Sandibe and Nxabega Questions...


Oct 19th, 2004, 06:27 AM
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Join Date: Feb 2003
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Sandibe and Nxabega Questions...

I have found what I believe to be a great package that includes 3 nights at Matetsi Water Lodge (CC Africa, halfway between Victoria Falls and Kasane), 2 nights at Nxabega (CC Africa) and 3 nights at Sandibe (CC Africa).

While the price is $3,700, the best part about this deal is that the single supplement will be waived, meaning that I can either do this by myself while my wife is in the Western Cape OR I can take my mom with us and not be penalized with a single supplement charge.

The actual package is as follows:

1 night Intercontinental Airport Sun Hotel, Joburg

3 nights Matetsi Water Lodge

2 nights Nxabegi

3 nights Sandibe

Airfare from Joburg to Victoria Falls and from Maun to Botswana are not included in the price. The only problem I see with this itinerary is that I would not have a chance to use a free business class frequent flier flight, although it is my intent after this itinerary to send my wife and mother to Cape Town for a week, while I visit the Sabi Sand. They will be able to use the business class add-on for that particular flight, and if I want to be a schmuck, I can always use MY free busines class flight to Victoria Falls and leave the two of them behind in steerage class!

Although my mom travels frequently (at least one international trip per year and a couple regional trips), who knows if she will ever have a chance to return to Africa. That is why I really want to include Victoria Falls on her part of the itinerary, and Matetsi is the perfect place for it...far outside the city, yet only a one hour drive to Victoria Falls, all while offering two game drives per day.

Last time at Matetsi, in 2002, my wife and I were there in March. While the weather was great (basking sun, but not blistering heat), the bush was just too thick to get in quality gameviewing other than elephants, giraffes, and buffalo. In early September, however, I would expect to see lions, leopards and if I am very lucky, wild dog.

The best part is that Matetsi would surely be one of CC Africa's most expensive lodges if not for the political turmoil in Zimbabwe. Instead, however, it is only $250 per person per night, with no single supplement, at least not if you buy it through the right agent. The rooms are fabulous (not Singita, but definitely better than most places) and each feature their own private plunge pool, not 500' away from the mighty Zambezi River.

Anyway, moving onto the rest of my itinerary, I have seen that a lot of other Fodorites have visited Nxabega and Sandibe, and I have seen nothing but positive reports. I do have a couple questions, however, that I am asking in order to save me hours of scrolling through old reports.

1. Is the guide and tracker system used at Nxabega and Sandibe?

2. Are night game drives avaiable at either camp?

3. How are the vehicles? Land Rover or Land Cruiser? 6 seats or 9 seats?

4. How were the air transfers to/from each camp?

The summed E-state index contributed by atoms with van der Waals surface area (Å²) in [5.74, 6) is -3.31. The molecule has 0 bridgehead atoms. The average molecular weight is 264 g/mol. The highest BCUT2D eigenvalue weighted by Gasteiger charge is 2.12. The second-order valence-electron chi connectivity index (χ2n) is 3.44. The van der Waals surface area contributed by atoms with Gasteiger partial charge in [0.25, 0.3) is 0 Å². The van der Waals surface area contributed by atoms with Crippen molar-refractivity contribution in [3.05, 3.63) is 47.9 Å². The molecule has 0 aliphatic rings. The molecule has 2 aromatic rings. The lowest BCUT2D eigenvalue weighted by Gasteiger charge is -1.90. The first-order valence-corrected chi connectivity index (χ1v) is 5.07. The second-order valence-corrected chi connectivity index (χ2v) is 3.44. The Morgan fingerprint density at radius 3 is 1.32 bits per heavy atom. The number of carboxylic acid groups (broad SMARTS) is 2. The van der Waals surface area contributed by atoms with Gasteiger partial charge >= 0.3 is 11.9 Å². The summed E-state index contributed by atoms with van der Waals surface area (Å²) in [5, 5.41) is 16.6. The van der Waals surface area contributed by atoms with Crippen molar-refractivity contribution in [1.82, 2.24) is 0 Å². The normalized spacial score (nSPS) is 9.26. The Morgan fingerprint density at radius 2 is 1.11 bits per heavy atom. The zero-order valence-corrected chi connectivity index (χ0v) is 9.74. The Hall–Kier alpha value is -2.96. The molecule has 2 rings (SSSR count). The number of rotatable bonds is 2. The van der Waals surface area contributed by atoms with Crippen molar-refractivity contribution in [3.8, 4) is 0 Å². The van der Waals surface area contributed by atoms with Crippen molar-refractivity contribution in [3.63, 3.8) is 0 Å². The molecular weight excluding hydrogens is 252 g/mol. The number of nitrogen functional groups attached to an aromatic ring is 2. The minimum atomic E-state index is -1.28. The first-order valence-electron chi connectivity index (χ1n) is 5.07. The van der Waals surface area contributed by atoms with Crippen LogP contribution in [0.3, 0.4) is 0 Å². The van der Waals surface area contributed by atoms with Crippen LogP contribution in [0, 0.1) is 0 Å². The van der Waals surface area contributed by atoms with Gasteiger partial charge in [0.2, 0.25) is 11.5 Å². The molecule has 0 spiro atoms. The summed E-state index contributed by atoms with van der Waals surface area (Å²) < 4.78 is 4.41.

5. Were there many child guests in camp? What was your experience with the other guests? Were they mostly well traveled are were there many on their very first safari?

This is the itinerary I have in mind for my wife and mother (my itinerary is the same for the first 9 nights)

Intercontinental Airport Sun, 1 night
Matetsi Water Lodge, 3 nights
Nxabega, 2 nights
Sandibe, 3 nights
Twelve Apostles, Cape Town, 3 nights
Marine Hermanus, 2 nights

My final five nights will be as follows
A Room With A View, Joburg, 1 night
Simbambili, Sabi Sand, 4 nights

Then I will meet up with my wife and mother in Joburg for our flight probably back to London. I will likely only fly business class on the London - Joburg stretch because that is all the miles that I have for 3 people (plus, it is next to impossible to find dates all the way from Los Angeles).

While this is a shorter itinerary than I originally imagined, it will allow me to take along my mom and will also allow me to take another 7 - 10 vacation either earlier or later in the year (or a couple shorter trips).

Any input regarding Sandibe & Nxabega will be greatly appreciated.
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Oct 19th, 2004, 08:27 AM
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Roccco -

Sounds fabulous, as usual. I visited Sandibe this past August, but have not been to Nxabegi. So, unless otherwise noted, my answers apply to Sandibe.

1. Is the guide and tracker system used at Nxabega and Sandibe? Yes. Tracker sits on the seat mounted on the front of the vehicle. Unlike Sabi Sands, where the tracker generally stays in the seat regardless of the proximity of wildlife, the tracker at Sandibe gets into the vehicle if in proximity to buffalo herds, lions, etc.

2. Are night game drives avaiable at either camp? Night drives at Sandibe. Afternoon drive leaves after tea, drive stops for sundowners and continues for night drive. They have a special red cover for the spotlight so that they can shine it without injuring the animals eyes....

3. How are the vehicles? Land Rover or Land Cruiser? 6 seats or 9 seats? Vehicles are in good condition. 9 Seats - although we only had 4 guests in our car during our stay. Mekoro also in good condition - fiberglass. They had a removable canvas cover for the top of the car to put on during the worst heat/sun of the day. Did not block any game viewing and didn't have it on for the night drives. They also asked us if we wanted it before putting it on.